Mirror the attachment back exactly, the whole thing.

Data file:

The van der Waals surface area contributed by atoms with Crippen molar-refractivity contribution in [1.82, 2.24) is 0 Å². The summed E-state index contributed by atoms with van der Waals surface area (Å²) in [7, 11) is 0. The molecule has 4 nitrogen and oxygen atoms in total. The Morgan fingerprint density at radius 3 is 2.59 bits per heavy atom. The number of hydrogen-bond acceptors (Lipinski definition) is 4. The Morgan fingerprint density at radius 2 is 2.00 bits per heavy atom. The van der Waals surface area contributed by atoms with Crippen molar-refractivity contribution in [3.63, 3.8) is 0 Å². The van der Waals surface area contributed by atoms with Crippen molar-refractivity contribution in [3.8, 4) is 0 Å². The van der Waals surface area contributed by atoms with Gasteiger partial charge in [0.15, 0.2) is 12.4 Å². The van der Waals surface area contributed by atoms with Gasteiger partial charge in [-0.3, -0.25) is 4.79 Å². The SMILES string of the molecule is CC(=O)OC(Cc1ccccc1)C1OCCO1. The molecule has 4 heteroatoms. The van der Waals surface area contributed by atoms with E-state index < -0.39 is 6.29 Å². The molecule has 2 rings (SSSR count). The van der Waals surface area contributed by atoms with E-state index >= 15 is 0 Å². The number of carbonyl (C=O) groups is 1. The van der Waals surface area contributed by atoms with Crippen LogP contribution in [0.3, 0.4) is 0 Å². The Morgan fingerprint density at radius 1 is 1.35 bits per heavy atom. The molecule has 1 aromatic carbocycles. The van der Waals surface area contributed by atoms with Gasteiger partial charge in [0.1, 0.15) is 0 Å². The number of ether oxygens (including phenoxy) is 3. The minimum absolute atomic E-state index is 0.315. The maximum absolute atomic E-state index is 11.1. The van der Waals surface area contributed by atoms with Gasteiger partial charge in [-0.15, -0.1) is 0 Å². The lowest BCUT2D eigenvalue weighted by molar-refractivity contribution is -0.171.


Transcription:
The van der Waals surface area contributed by atoms with Crippen molar-refractivity contribution in [1.82, 2.24) is 0 Å². The summed E-state index contributed by atoms with van der Waals surface area (Å²) in [7, 11) is 0. The molecule has 4 nitrogen and oxygen atoms in total. The Morgan fingerprint density at radius 3 is 2.59 bits per heavy atom. The number of hydrogen-bond acceptors (Lipinski definition) is 4. The Morgan fingerprint density at radius 2 is 2.00 bits per heavy atom. The van der Waals surface area contributed by atoms with Crippen molar-refractivity contribution in [3.63, 3.8) is 0 Å². The van der Waals surface area contributed by atoms with Crippen molar-refractivity contribution in [3.8, 4) is 0 Å². The van der Waals surface area contributed by atoms with Gasteiger partial charge in [0.15, 0.2) is 12.4 Å². The van der Waals surface area contributed by atoms with Gasteiger partial charge in [-0.3, -0.25) is 4.79 Å². The SMILES string of the molecule is CC(=O)OC(Cc1ccccc1)C1OCCO1. The molecule has 4 heteroatoms. The van der Waals surface area contributed by atoms with E-state index < -0.39 is 6.29 Å². The molecule has 2 rings (SSSR count). The van der Waals surface area contributed by atoms with E-state index >= 15 is 0 Å². The number of carbonyl (C=O) groups is 1. The van der Waals surface area contributed by atoms with Crippen LogP contribution in [0.3, 0.4) is 0 Å². The Morgan fingerprint density at radius 1 is 1.35 bits per heavy atom. The molecule has 1 aromatic carbocycles. The van der Waals surface area contributed by atoms with Gasteiger partial charge in [0.1, 0.15) is 0 Å². The number of ether oxygens (including phenoxy) is 3. The minimum absolute atomic E-state index is 0.315. The maximum absolute atomic E-state index is 11.1. The van der Waals surface area contributed by atoms with Gasteiger partial charge in [-0.15, -0.1) is 0 Å². The lowest BCUT2D eigenvalue weighted by molar-refractivity contribution is -0.171.